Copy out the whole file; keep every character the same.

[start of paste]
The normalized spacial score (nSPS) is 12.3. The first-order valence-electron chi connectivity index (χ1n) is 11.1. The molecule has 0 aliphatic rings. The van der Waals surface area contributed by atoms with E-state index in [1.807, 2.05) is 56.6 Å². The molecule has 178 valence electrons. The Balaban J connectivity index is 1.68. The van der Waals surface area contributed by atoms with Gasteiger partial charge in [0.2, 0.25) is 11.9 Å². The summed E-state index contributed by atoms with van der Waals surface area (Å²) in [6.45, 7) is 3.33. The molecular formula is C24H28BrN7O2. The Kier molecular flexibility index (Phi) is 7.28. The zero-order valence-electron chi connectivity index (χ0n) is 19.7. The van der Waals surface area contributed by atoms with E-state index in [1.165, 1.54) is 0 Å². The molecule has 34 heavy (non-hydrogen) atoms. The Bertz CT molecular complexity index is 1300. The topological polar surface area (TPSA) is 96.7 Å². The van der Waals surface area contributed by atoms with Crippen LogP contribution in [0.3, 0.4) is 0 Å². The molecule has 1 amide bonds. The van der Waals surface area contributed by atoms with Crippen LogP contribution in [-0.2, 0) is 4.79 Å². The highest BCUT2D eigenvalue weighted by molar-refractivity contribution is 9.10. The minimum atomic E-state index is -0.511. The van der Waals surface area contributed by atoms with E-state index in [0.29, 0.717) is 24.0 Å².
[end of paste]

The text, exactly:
The normalized spacial score (nSPS) is 12.3. The first-order valence-electron chi connectivity index (χ1n) is 11.1. The molecule has 0 aliphatic rings. The van der Waals surface area contributed by atoms with E-state index in [1.807, 2.05) is 56.6 Å². The molecule has 178 valence electrons. The Balaban J connectivity index is 1.68. The van der Waals surface area contributed by atoms with Gasteiger partial charge in [0.2, 0.25) is 11.9 Å². The summed E-state index contributed by atoms with van der Waals surface area (Å²) in [6.45, 7) is 3.33. The molecular formula is C24H28BrN7O2. The Kier molecular flexibility index (Phi) is 7.28. The zero-order valence-electron chi connectivity index (χ0n) is 19.7. The van der Waals surface area contributed by atoms with E-state index in [1.165, 1.54) is 0 Å². The molecule has 34 heavy (non-hydrogen) atoms. The Bertz CT molecular complexity index is 1300. The topological polar surface area (TPSA) is 96.7 Å². The van der Waals surface area contributed by atoms with Crippen LogP contribution in [0.3, 0.4) is 0 Å². The molecule has 1 amide bonds. The van der Waals surface area contributed by atoms with Crippen LogP contribution in [-0.2, 0) is 4.79 Å². The highest BCUT2D eigenvalue weighted by molar-refractivity contribution is 9.10. The minimum atomic E-state index is -0.511. The van der Waals surface area contributed by atoms with E-state index in [0.29, 0.717) is 24.0 Å².